The Chronicle of the Horse
MagazineNewsHorse SportsHorse CareCOTH StoreVoicesThe Chronicle UntackedDirectoriesMarketplaceDates & Results
 
Page 1 of 3 123 LastLast
Results 1 to 20 of 59
  1. #1
    Join Date
    Jun. 20, 2000
    Location
    Whistler, BC
    Posts
    2,974

    Default

    While I was riding last night, there was another rider on a horse who was having difficulties going down a line in the hunter ring. The horse did not want to jump the second fence, so would stop and then duck out to the side, but as soon as the rider put her legs on to send the horse forward, it would rear up. The first time it wasn't so bad - more like little hops, but on the two more subsequent attempts the rearing got very dangerous and high up off the ground.

    The girl riding him (who I should mentioned is a competent rider, and known for being patient with young horses etc.) made a point of going with the horse as he went up, and not pulling on the reins, and then trying to send him forward once he landed. Despite her patience and attempts to stop the rearing, the horse proceeded to rear again, and this time the girl gave him a good crack between the ears with the end of her crop just as he was leaving the ground - interestingly enough it worked, and obviously got the message across as the horse stopped. I have heard many people say never hit the horse over the poll when it rears, and then some say that that is what you should do.

    This whole episode made me realize that I really don't know what the correct method is in dealing with a horse that rears. Aside from not pulling back and staying with the horse.

    So, what should you do if your horse rears, and what do you do to stop it if the horse continues to do so?
    You Strike Me Still



  2. #2
    Join Date
    Jun. 20, 2000
    Location
    Whistler, BC
    Posts
    2,974

    Default

    While I was riding last night, there was another rider on a horse who was having difficulties going down a line in the hunter ring. The horse did not want to jump the second fence, so would stop and then duck out to the side, but as soon as the rider put her legs on to send the horse forward, it would rear up. The first time it wasn't so bad - more like little hops, but on the two more subsequent attempts the rearing got very dangerous and high up off the ground.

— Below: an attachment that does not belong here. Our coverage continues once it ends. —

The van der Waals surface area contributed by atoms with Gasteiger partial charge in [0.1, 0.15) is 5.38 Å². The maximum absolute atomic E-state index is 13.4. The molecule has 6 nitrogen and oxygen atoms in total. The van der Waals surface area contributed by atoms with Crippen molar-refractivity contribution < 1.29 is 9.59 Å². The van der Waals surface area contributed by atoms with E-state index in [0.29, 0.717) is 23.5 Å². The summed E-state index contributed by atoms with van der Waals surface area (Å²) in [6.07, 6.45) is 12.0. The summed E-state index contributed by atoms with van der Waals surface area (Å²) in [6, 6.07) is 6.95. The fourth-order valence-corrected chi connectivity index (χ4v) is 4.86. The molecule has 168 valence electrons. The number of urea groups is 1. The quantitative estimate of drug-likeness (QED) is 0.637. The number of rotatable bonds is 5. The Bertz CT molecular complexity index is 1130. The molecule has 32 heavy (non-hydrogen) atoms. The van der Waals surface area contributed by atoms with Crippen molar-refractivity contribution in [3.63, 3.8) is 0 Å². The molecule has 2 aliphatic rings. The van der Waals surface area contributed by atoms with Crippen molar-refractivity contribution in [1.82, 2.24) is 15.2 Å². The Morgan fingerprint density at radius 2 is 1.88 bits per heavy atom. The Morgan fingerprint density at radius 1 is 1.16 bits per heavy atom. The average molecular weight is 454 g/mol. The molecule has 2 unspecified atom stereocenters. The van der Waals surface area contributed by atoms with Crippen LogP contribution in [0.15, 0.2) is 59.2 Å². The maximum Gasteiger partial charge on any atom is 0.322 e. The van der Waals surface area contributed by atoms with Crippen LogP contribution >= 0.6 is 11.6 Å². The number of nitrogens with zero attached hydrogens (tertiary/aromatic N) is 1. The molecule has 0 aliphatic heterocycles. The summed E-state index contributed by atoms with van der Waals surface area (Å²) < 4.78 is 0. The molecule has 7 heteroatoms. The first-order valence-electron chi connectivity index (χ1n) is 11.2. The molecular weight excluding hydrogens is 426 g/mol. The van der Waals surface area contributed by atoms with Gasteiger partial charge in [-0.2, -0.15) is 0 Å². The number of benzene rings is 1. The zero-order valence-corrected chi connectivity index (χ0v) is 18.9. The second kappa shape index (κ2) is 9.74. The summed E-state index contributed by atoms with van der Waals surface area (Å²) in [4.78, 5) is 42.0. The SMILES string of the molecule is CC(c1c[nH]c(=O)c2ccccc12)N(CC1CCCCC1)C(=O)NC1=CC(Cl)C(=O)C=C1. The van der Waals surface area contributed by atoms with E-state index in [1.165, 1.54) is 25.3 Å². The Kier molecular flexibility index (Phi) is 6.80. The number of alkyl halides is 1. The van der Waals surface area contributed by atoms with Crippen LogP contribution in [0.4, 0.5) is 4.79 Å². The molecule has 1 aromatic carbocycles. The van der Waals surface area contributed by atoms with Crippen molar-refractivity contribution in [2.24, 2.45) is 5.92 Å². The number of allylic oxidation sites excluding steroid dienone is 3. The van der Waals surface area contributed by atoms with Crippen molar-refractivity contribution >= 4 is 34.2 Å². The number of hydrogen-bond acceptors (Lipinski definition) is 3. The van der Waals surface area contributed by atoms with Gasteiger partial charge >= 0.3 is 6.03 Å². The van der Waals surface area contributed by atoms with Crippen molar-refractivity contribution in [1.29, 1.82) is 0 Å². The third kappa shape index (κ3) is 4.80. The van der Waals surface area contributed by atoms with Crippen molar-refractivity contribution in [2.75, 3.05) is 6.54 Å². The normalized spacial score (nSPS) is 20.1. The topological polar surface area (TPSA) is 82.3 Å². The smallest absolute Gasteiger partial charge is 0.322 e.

The girl riding him (who I should mentioned is a competent rider, and known for being patient with young horses etc.) made a point of going with the horse as he went up, and not pulling on the reins, and then trying to send him forward once he landed. Despite her patience and attempts to stop the rearing, the horse proceeded to rear again, and this time the girl gave him a good crack between the ears with the end of her crop just as he was leaving the ground - interestingly enough it worked, and obviously got the message across as the horse stopped. I have heard many people say never hit the horse over the poll when it rears, and then some say that that is what you should do.

    This whole episode made me realize that I really don't know what the correct method is in dealing with a horse that rears. Aside from not pulling back and staying with the horse.

    So, what should you do if your horse rears, and what do you do to stop it if the horse continues to do so?
    You Strike Me Still



  3. #3
    Join Date
    Feb. 25, 2000
    Location
    New York, NY, USA
    Posts
    3,695

    Default

    I've been told the crack on the poll with a stick is effective. I've also heard some say that if the horse is a rearer, carry an egg with you and when the horse goes up, crack the egg over their poll. Never seen it done, but I have it on good authority that it works.



  4. #4
    Join Date
    Apr. 9, 2001
    Posts
    87

    Default

    Put draw reins between their legs, when they start acting up pull on the Draw reins and they canrt pull themselves up into a rear. Thats whay my friend does and her horses hasnt reared since.



  5. #5
    Join Date
    Jun. 30, 2000
    Location
    The Confederacy
    Posts
    5,066

    Default

    For real Jair, email Colin...she helped me solve my horse's rearing problem. Her and DMK both...I am dead serious, ask them.

    What worked for me was, As soon as I thought that he may even be thinking of rearing...I dug my left spur into him and pinned his head to my knee and made him do some tight circles for a while (to let him think about what he had done LOL). This worked like a gem and he rarely think about being dumb...knock on wood.



  6. #6
    Join Date
    Oct. 30, 1999
    Posts
    1,804

    Default

    like the rider had it under control.